Sunday, January 23, 2011

Wine Review: Kluge Estate

This wine review is a sad one because a few months after we received the samples, Hubby and I found out that Kluge Estate Winery and Vineyards went into foreclosure. We had good memories of visiting there during our wine trip to Virginia in 2008, although we were a little put off by the wine tasting being served in a test-tube tray (sorry, no pictures). We also got to try some Kluge wine as they expanded distribution into Georgia last year and found it to be better than we'd remembered.

I'd wondered whether to even post this review since the winery has gone under. It's kind of like reviewing zombie wine, but I would imagine that there's still some hanging out in warehouses and with distributors. Even though the sparkling and Viognier are listed as "Sold Out" on the Kluge website, they may still be available somewhere and are worth a taste before they're gone.

We saved the 2004 SP (for sparkling) Blanc de Noir for our anniversary and weren't disappointed with its toasty notes and very slight berry undertones. It paired well with the view from the porch at my parents' cabin in Blairsville:

We tried the 2009 Albemarle Viognier in November. It had the Viognier peachy nose and floral finish, but I expected more in terms of body. It has an acidic bite instead of a smooth texture, almost like a Pinot Grigio. However, the shrimp risotto we paired it with brought out the stone fruit character of the wine, which enhanced it.

Finally, the 2009 Albemarle Sauvignon Blanc was also quite acidic, but good with food. Citrus and melon were the predominant flavors with a little grassiness. This is the only one still listed as available on the web site.

If nothing else, I hope this review serves as a reminder that we need to support our local wineries. Yes, I realize that Kluge got caught with their financial pants down in a tough economic climate (recent article here), but I hope that other local wineries won't disappear as well. As consumers, the best things we can do are to ask for local wines in restaurants and wine retailers and to visit our wineries regularly. And, as a wine blogger, I will try to review samples in a more timely manner. I'm finally getting my writing routine down, so that should help me to post more regularly.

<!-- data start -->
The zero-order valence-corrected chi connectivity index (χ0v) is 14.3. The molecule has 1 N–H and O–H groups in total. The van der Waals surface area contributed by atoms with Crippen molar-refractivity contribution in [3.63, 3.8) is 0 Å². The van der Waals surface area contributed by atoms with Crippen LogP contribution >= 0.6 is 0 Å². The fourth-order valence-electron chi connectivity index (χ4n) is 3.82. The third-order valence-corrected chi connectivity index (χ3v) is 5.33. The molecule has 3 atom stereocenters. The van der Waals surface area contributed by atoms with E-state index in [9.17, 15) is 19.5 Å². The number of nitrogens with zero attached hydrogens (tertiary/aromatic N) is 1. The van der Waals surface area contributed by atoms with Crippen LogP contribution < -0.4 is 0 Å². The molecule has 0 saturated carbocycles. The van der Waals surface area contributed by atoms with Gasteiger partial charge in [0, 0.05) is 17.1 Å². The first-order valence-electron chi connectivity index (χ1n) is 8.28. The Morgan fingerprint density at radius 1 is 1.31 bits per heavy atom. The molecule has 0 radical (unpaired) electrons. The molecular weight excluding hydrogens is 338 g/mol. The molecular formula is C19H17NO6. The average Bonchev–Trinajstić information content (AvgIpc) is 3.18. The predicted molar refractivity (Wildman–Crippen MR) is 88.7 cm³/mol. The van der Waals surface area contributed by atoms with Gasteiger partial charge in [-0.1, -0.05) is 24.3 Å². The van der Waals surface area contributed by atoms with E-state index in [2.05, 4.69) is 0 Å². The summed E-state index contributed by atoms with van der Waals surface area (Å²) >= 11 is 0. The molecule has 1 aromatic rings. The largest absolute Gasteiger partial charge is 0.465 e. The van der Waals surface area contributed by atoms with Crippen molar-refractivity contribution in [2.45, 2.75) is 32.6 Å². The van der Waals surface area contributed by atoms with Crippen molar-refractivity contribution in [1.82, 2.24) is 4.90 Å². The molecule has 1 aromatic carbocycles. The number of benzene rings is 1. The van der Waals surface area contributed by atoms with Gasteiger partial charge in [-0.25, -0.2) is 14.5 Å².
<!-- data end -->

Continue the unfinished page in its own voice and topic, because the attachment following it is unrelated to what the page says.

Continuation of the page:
Disclosure: All wines in this review were received free of charge for sampling purposes. This did not impact my review.


Julie (Okami) said...

Lovely review. Too bad the winery is gone, sounds like I would have like what they offer.

I've been to Blairsville a few times - good thing you brought your own wine.

Cecilia Dominic said...

Thanks for stopping by, Julie! Yeah, it's a bummer that they're gone. They got a little better each time we tried them.

Yeah, we've had to make a beer run to Blue Ridge. Union County has voted to allow alcohol sales, but there's still some hold-up with getting the city to allow it. Absolutely ridiculous! The Ingles in town has an aisle all ready for when it happens.


Bruce Sallan said...

Maybe your review will get Kluge so much attention, they'll get an offer to save them from foreclosure? You never know!?

Cecilia Dominic said...

Thanks, Bruce, but I think they're too far into it (like millions and millions) to be saved now. As a small business owner, I can't imagine how devastating this is for them.

Thank you for stopping by!


bleubug said...

Sad indeed. I tasted their wines last summer at a festival here. :( I got a bottle of their Cru.

Cecilia Dominic said...

Thanks for stopping by, Thomas! I think most people were surprised at what happened.

If you still have that Cru, it might be a special occasion wine now.


Robin said...

Like you, I was very sorry about the demise of Kluge Estate. I have presented the North American Red at tutored wine tastings in London (personal imports - there was never any commercial distribution in UK) and it was highly rated and considered by experts as comparable to a Pomerol. I also had the opportunity to meet Patricia Kluge at London IWF and other events - she must be devastated at proving so graphically the old adage "If you want to make a small fortune in wine, start with a large fortune".

I have been praising wines from Georgia & Virginia for some years on this side of the Atlantic. There is now limited distribution of Virginian wines here. Georgia wines would be very nice, but I guess the local market absorbs all on offer!